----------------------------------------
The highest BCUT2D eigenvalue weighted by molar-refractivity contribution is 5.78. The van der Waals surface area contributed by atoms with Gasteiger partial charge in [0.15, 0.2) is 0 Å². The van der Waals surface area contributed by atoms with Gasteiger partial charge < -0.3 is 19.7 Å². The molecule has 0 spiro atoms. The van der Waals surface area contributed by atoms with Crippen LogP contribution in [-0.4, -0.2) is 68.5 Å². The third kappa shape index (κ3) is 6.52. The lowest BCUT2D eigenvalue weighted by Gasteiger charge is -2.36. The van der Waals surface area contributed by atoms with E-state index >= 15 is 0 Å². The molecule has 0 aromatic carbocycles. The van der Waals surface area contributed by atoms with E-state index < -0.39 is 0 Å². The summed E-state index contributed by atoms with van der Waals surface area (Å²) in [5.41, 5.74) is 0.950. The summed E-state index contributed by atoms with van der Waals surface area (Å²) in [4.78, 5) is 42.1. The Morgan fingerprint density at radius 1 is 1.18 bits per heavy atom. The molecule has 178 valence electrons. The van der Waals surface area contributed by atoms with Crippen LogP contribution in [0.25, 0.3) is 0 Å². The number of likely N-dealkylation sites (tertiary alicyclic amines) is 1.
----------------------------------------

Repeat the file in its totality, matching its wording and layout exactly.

The highest BCUT2D eigenvalue weighted by molar-refractivity contribution is 5.78. The van der Waals surface area contributed by atoms with Gasteiger partial charge in [0.15, 0.2) is 0 Å². The van der Waals surface area contributed by atoms with Gasteiger partial charge < -0.3 is 19.7 Å². The molecule has 0 spiro atoms. The van der Waals surface area contributed by atoms with Crippen LogP contribution in [-0.4, -0.2) is 68.5 Å². The third kappa shape index (κ3) is 6.52. The lowest BCUT2D eigenvalue weighted by Gasteiger charge is -2.36. The van der Waals surface area contributed by atoms with E-state index >= 15 is 0 Å². The molecule has 0 aromatic carbocycles. The van der Waals surface area contributed by atoms with E-state index < -0.39 is 0 Å². The summed E-state index contributed by atoms with van der Waals surface area (Å²) in [5.41, 5.74) is 0.950. The summed E-state index contributed by atoms with van der Waals surface area (Å²) in [4.78, 5) is 42.1. The Morgan fingerprint density at radius 1 is 1.18 bits per heavy atom. The molecule has 178 valence electrons. The van der Waals surface area contributed by atoms with Crippen LogP contribution in [0.25, 0.3) is 0 Å². The number of likely N-dealkylation sites (tertiary alicyclic amines) is 1.